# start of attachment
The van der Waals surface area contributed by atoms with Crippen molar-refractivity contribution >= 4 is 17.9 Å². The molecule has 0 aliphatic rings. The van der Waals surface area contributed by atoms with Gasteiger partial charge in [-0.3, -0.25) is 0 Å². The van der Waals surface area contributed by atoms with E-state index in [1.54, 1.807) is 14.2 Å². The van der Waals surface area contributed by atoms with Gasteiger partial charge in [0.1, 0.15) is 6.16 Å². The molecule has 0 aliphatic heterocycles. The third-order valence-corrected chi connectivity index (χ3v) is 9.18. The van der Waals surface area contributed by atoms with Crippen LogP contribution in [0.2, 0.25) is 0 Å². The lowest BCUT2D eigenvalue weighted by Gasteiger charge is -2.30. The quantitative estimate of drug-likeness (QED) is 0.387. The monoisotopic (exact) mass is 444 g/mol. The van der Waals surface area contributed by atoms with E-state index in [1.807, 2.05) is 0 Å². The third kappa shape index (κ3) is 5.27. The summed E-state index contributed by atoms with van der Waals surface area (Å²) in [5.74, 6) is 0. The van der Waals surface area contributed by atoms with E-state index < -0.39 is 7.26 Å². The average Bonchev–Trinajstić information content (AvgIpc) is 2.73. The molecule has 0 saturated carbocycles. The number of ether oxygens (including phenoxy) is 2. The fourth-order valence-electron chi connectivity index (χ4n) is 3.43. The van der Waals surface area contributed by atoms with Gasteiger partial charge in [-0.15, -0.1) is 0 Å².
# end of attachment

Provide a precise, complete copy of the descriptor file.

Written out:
The van der Waals surface area contributed by atoms with Crippen molar-refractivity contribution >= 4 is 17.9 Å². The molecule has 0 aliphatic rings. The van der Waals surface area contributed by atoms with Gasteiger partial charge in [-0.3, -0.25) is 0 Å². The van der Waals surface area contributed by atoms with E-state index in [1.54, 1.807) is 14.2 Å². The van der Waals surface area contributed by atoms with Gasteiger partial charge in [0.1, 0.15) is 6.16 Å². The molecule has 0 aliphatic heterocycles. The third-order valence-corrected chi connectivity index (χ3v) is 9.18. The van der Waals surface area contributed by atoms with Crippen LogP contribution in [0.2, 0.25) is 0 Å². The lowest BCUT2D eigenvalue weighted by Gasteiger charge is -2.30. The quantitative estimate of drug-likeness (QED) is 0.387. The monoisotopic (exact) mass is 444 g/mol. The van der Waals surface area contributed by atoms with E-state index in [1.807, 2.05) is 0 Å². The third kappa shape index (κ3) is 5.27. The summed E-state index contributed by atoms with van der Waals surface area (Å²) in [5.74, 6) is 0. The van der Waals surface area contributed by atoms with E-state index < -0.39 is 7.26 Å². The average Bonchev–Trinajstić information content (AvgIpc) is 2.73. The molecule has 0 saturated carbocycles. The number of ether oxygens (including phenoxy) is 2. The fourth-order valence-electron chi connectivity index (χ4n) is 3.43. The van der Waals surface area contributed by atoms with Gasteiger partial charge in [-0.15, -0.1) is 0 Å².